VOCL-FT: Introducing Techniques for Efficient Soft Error Co

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VOCL-FT: Introducing Techniques for Efficient Soft Error Co




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Slide1

VOCL-FT: Introducing Techniques for Efficient Soft Error Coprocessor Recovery

Antonio J. Peña,

Wesley Bland

,

Pavan

Balaji

Slide2

Background

We can see that coprocessors are a clear trend in HPCAbout 34% of the performance on the November Top500 list (18% of the systems)We generally accept that fault tolerance is becoming a growing issue

Image Courtesy of top500.org/statistics/overtime/

No Accelerator

All Others

Slide3

Fault Tolerance Research Areas

Hard Errors

Focus on full-system restart/recovery“Upgrades” errors to be fail-stopOften uses checkpoint/restart to roll-back to last good state

Soft Errors

Detects errors in CPU memory

Possibly corrects errors via redundancy/ABFT methods

Sometimes looks at I/O errors

Little focus on coprocessors

Slide4

Fault Tolerance on Coprocessors

5% of errors on

Tsubame 2.5

are double-bit ECC errors in GPU memory

Average of one every 2 weeks

Other machines see rates as high as

.8 per day

These rates will probably continue to rise

Some resilience work has started in this area:

DS-CUDA performs redundant computation.

Hauberk inserts SDC detectors into code via source-to-source translation and uses checkpoint/restart.

Snapify

provides checkpoint/restart with migration on Intel®

Xeon Phi™,

CheCUDA

and

CheCL

use checkpoint/restart to handle full-system failures.

None focus on automatic, in-place recovery for coprocessors.

Slide5

What we propose

Generic techniques to provide efficient error recovery from offload-like

APIs

Automatic

fault detection and recovery for soft errors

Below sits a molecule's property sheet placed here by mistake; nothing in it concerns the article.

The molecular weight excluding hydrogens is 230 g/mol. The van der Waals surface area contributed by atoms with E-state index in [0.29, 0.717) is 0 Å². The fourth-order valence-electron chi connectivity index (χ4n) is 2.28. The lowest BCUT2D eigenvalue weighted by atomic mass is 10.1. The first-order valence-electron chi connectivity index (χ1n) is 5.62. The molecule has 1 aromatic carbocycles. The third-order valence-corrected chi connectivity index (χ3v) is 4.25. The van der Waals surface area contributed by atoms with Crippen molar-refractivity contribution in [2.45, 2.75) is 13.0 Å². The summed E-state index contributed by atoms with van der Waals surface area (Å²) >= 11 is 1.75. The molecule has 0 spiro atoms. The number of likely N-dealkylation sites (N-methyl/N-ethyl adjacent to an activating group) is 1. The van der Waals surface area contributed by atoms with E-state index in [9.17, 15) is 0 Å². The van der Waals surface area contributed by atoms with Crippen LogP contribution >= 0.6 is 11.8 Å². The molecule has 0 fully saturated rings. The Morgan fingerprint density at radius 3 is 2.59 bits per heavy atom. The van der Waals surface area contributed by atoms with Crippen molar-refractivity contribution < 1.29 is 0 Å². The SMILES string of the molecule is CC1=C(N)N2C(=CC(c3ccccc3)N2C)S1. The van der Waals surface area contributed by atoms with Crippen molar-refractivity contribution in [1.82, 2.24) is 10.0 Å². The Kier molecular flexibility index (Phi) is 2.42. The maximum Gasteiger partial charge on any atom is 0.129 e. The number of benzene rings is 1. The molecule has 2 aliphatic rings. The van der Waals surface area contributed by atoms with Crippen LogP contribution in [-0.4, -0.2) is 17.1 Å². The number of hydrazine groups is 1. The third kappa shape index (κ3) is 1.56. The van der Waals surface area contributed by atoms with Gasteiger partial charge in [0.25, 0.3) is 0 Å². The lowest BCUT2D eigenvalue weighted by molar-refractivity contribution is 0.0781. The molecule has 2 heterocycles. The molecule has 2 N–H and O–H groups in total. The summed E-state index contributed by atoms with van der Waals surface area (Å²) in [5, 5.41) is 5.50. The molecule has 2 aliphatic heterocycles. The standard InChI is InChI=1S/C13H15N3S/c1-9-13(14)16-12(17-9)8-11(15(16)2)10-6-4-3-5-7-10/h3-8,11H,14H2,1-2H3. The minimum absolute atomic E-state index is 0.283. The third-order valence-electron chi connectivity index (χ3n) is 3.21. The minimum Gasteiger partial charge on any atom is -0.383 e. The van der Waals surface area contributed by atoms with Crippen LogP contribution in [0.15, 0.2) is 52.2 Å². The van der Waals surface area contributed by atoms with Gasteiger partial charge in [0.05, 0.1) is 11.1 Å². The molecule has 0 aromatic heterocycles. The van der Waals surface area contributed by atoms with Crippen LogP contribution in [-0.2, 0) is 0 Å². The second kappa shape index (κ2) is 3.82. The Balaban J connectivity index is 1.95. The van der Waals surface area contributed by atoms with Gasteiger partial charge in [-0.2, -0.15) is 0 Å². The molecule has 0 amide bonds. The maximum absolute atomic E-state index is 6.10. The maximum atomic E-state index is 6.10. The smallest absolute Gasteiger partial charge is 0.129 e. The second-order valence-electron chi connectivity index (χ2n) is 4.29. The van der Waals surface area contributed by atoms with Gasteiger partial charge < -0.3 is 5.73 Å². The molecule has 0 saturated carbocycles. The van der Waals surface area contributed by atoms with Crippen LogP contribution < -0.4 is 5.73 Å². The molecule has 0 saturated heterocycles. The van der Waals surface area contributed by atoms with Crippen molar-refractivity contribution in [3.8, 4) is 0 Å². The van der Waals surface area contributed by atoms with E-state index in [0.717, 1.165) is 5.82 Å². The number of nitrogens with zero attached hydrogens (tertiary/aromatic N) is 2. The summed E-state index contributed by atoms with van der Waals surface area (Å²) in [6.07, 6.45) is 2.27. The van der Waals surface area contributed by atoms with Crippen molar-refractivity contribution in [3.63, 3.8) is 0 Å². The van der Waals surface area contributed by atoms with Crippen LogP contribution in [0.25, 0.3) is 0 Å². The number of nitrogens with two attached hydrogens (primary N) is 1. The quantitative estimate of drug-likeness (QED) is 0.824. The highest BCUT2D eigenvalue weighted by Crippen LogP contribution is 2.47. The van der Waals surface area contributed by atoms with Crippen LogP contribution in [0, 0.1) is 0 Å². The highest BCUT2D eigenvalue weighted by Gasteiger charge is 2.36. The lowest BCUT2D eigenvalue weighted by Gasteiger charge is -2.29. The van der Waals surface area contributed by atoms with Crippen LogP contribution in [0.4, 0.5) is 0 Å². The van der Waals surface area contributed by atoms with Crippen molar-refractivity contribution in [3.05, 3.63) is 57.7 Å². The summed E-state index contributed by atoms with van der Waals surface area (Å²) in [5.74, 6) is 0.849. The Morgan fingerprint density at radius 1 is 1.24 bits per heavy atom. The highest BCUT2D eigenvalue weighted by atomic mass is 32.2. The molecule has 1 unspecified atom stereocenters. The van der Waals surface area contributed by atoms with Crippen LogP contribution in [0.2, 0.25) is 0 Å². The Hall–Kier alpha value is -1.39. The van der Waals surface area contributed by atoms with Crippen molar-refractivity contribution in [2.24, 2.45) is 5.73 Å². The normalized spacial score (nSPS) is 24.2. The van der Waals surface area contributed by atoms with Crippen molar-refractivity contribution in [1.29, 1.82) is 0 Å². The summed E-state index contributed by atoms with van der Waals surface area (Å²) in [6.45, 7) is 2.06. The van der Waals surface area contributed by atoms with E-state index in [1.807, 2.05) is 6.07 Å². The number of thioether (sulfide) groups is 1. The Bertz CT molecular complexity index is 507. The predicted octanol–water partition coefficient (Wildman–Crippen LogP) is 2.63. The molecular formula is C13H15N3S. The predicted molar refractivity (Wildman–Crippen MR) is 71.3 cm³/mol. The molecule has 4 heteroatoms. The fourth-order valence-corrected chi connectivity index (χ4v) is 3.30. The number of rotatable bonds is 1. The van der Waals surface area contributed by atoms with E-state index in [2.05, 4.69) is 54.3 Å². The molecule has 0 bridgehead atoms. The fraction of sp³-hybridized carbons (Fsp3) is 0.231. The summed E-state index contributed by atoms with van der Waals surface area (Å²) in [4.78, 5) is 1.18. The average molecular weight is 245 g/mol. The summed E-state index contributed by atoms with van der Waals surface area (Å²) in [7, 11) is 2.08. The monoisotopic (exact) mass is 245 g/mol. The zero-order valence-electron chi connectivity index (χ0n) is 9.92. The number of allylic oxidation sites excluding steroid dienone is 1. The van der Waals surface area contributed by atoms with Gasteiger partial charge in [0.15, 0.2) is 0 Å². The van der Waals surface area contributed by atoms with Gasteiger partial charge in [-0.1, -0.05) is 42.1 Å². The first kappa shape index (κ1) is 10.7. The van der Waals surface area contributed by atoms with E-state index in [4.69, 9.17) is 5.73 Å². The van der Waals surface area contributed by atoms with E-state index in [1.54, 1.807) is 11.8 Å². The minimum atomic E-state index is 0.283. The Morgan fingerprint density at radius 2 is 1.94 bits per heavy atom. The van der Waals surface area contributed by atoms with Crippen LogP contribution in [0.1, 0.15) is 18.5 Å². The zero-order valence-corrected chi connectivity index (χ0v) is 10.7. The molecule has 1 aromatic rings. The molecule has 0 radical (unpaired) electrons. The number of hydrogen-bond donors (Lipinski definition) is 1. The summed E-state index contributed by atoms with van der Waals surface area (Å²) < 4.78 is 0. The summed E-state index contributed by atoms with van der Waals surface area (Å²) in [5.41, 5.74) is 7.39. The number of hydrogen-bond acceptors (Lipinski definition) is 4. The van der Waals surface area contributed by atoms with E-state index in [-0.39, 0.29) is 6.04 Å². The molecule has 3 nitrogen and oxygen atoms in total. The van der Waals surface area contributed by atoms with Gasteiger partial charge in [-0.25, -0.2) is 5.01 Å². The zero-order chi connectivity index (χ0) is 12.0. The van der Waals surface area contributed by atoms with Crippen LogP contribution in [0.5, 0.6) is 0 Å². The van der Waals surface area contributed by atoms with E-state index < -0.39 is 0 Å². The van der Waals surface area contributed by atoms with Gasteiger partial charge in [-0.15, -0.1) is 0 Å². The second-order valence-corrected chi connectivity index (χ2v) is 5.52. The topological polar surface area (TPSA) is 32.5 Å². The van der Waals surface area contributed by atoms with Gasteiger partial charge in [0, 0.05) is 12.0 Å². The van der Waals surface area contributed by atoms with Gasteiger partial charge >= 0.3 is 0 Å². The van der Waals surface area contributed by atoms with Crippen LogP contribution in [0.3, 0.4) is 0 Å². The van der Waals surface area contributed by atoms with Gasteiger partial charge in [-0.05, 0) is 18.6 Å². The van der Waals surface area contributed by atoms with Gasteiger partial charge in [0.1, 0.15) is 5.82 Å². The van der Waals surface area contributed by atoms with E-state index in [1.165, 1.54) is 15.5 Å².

Automatic

checkpointing

in synchronization

points

Start with something that looks like

checkpoint/restart

Take

advantage of optimizations to avoid unnecessary checkpoints and

minimize the footprint

As an example, we extend the existing VOCL library to support fault tolerance (VOCL-FT) based on uncorrected ECC error detection

Slide6

Traditional Model

Compute Node

Physical GPU

VOCL Proxy

OpenCL API

VOCL Model

Native OpenCL Library

Compute Node

Virtual GPU

Application

VOCL Library

OpenCL API

Compute Node

Physical GPU

VOCL Proxy

OpenCL API

Native OpenCL Library

Virtual GPU

Compute Node

Physical GPU

Application

Native OpenCL Library

OpenCL API

Virtual

OpenCL

Transparent utilization of remote GPUs

Efficient GPU resource management:

Migration (GPU / server)

Power Management:

pVOCL

What is VOCL?

6

Slide7

The Basic Idea

Check for ECC errors once the code reaches a synchronization pointIf an uncorrected error occurs, replay the commands since the last sync. point againSpecifically for accelerator memoryHost memory can be protected by other, existing tools

Replay

Kernel

Host2Dev

Dev2Host

Error?

Yes

No

Epoch

Sync. point

Slide8

A More Complete Picture

Slide9

Execution Logging

Transferred data and commands logged to temporary storageUses asynchronous transfers and pinned host buffers to reduce performance impactOnly backup data that can’t be restored from user memoryData is logged as it is writtenNot only at synchronization pointsPrevents in/out buffers from being corruptedSaves an extra copy to and from the backups

writeToDevice(&a);kernel();readFromDevice(&a); checkForECCErrors(); createCheckpoint(a);

ECC Error

a is already corrupted

Slide10

Failure Detection / Recovery

Use ECC memory protection to detect errors

Use NVIDIA® Management Library (NVML) to query for memory errors